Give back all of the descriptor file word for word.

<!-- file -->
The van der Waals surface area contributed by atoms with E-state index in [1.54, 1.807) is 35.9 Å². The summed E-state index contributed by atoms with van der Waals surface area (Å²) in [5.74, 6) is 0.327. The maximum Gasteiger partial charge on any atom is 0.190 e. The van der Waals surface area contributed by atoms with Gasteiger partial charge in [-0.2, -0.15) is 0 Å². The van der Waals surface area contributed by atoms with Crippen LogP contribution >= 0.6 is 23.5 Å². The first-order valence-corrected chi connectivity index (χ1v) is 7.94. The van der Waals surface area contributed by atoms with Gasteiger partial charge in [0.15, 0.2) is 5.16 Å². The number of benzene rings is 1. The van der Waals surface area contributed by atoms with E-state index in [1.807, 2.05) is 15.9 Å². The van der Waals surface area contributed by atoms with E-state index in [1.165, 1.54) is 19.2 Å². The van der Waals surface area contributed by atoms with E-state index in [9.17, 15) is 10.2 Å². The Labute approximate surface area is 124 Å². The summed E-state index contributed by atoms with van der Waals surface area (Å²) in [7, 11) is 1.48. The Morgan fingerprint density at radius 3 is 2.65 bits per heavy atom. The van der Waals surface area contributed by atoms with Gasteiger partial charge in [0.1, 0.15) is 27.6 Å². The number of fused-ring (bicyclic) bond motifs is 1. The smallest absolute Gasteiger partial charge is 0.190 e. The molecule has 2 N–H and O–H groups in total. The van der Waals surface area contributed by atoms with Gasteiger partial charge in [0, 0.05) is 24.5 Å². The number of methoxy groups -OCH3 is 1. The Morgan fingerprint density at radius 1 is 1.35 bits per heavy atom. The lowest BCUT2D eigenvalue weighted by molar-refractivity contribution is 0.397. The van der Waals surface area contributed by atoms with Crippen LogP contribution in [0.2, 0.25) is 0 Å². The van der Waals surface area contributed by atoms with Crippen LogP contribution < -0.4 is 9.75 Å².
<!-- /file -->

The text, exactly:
The van der Waals surface area contributed by atoms with E-state index in [1.54, 1.807) is 35.9 Å². The summed E-state index contributed by atoms with van der Waals surface area (Å²) in [5.74, 6) is 0.327. The maximum Gasteiger partial charge on any atom is 0.190 e. The van der Waals surface area contributed by atoms with Gasteiger partial charge in [-0.2, -0.15) is 0 Å². The van der Waals surface area contributed by atoms with Crippen LogP contribution >= 0.6 is 23.5 Å². The first-order valence-corrected chi connectivity index (χ1v) is 7.94. The van der Waals surface area contributed by atoms with Gasteiger partial charge in [0.15, 0.2) is 5.16 Å². The number of benzene rings is 1. The van der Waals surface area contributed by atoms with E-state index in [1.807, 2.05) is 15.9 Å². The van der Waals surface area contributed by atoms with E-state index in [1.165, 1.54) is 19.2 Å². The van der Waals surface area contributed by atoms with E-state index in [9.17, 15) is 10.2 Å². The Labute approximate surface area is 124 Å². The summed E-state index contributed by atoms with van der Waals surface area (Å²) in [7, 11) is 1.48. The Morgan fingerprint density at radius 3 is 2.65 bits per heavy atom. The van der Waals surface area contributed by atoms with Gasteiger partial charge in [0.1, 0.15) is 27.6 Å². The number of fused-ring (bicyclic) bond motifs is 1. The smallest absolute Gasteiger partial charge is 0.190 e. The molecule has 2 N–H and O–H groups in total. The van der Waals surface area contributed by atoms with Gasteiger partial charge in [0, 0.05) is 24.5 Å². The number of methoxy groups -OCH3 is 1. The Morgan fingerprint density at radius 1 is 1.35 bits per heavy atom. The lowest BCUT2D eigenvalue weighted by molar-refractivity contribution is 0.397. The van der Waals surface area contributed by atoms with Crippen LogP contribution in [0.2, 0.25) is 0 Å². The van der Waals surface area contributed by atoms with Crippen LogP contribution < -0.4 is 9.75 Å².